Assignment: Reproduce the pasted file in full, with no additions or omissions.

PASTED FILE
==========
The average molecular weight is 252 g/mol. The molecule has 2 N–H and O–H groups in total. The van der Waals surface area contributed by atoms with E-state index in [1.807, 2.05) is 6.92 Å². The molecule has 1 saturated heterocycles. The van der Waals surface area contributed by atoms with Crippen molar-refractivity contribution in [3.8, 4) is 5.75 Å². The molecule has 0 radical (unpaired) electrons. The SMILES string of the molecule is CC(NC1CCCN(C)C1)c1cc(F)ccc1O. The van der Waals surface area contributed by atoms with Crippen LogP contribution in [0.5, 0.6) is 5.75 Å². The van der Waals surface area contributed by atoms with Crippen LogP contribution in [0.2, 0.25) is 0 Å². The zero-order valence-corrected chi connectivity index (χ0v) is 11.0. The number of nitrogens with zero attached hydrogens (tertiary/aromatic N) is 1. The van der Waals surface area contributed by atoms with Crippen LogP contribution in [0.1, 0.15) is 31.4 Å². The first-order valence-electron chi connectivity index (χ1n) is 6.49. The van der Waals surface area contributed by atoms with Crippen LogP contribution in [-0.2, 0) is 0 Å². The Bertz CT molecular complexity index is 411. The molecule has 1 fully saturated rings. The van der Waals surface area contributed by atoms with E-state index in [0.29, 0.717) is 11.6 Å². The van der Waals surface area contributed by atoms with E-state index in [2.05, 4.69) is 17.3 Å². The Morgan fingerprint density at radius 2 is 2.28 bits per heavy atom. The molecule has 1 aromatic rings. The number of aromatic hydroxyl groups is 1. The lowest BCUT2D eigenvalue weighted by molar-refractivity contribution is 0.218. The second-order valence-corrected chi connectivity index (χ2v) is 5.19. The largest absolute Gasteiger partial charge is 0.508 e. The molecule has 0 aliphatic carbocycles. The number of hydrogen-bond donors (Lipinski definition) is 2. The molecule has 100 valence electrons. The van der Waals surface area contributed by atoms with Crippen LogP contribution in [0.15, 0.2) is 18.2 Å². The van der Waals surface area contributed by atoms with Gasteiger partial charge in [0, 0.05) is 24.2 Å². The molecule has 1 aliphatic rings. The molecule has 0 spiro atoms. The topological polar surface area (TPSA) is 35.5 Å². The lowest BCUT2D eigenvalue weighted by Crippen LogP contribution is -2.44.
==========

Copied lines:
The average molecular weight is 252 g/mol. The molecule has 2 N–H and O–H groups in total. The van der Waals surface area contributed by atoms with E-state index in [1.807, 2.05) is 6.92 Å². The molecule has 1 saturated heterocycles. The van der Waals surface area contributed by atoms with Crippen molar-refractivity contribution in [3.8, 4) is 5.75 Å². The molecule has 0 radical (unpaired) electrons. The SMILES string of the molecule is CC(NC1CCCN(C)C1)c1cc(F)ccc1O. The van der Waals surface area contributed by atoms with Crippen LogP contribution in [0.5, 0.6) is 5.75 Å². The van der Waals surface area contributed by atoms with Crippen LogP contribution in [0.2, 0.25) is 0 Å². The zero-order valence-corrected chi connectivity index (χ0v) is 11.0. The number of nitrogens with zero attached hydrogens (tertiary/aromatic N) is 1. The van der Waals surface area contributed by atoms with Crippen LogP contribution in [0.1, 0.15) is 31.4 Å². The first-order valence-electron chi connectivity index (χ1n) is 6.49. The van der Waals surface area contributed by atoms with Crippen LogP contribution in [-0.2, 0) is 0 Å². The Bertz CT molecular complexity index is 411. The molecule has 1 fully saturated rings. The van der Waals surface area contributed by atoms with E-state index in [0.29, 0.717) is 11.6 Å². The van der Waals surface area contributed by atoms with E-state index in [2.05, 4.69) is 17.3 Å². The Morgan fingerprint density at radius 2 is 2.28 bits per heavy atom. The molecule has 1 aromatic rings. The number of aromatic hydroxyl groups is 1. The lowest BCUT2D eigenvalue weighted by molar-refractivity contribution is 0.218. The second-order valence-corrected chi connectivity index (χ2v) is 5.19. The largest absolute Gasteiger partial charge is 0.508 e. The molecule has 0 aliphatic carbocycles. The number of hydrogen-bond donors (Lipinski definition) is 2. The molecule has 100 valence electrons. The van der Waals surface area contributed by atoms with Crippen LogP contribution in [0.15, 0.2) is 18.2 Å². The van der Waals surface area contributed by atoms with Gasteiger partial charge in [0, 0.05) is 24.2 Å². The molecule has 1 aliphatic rings. The molecule has 0 spiro atoms. The topological polar surface area (TPSA) is 35.5 Å². The lowest BCUT2D eigenvalue weighted by Crippen LogP contribution is -2.44.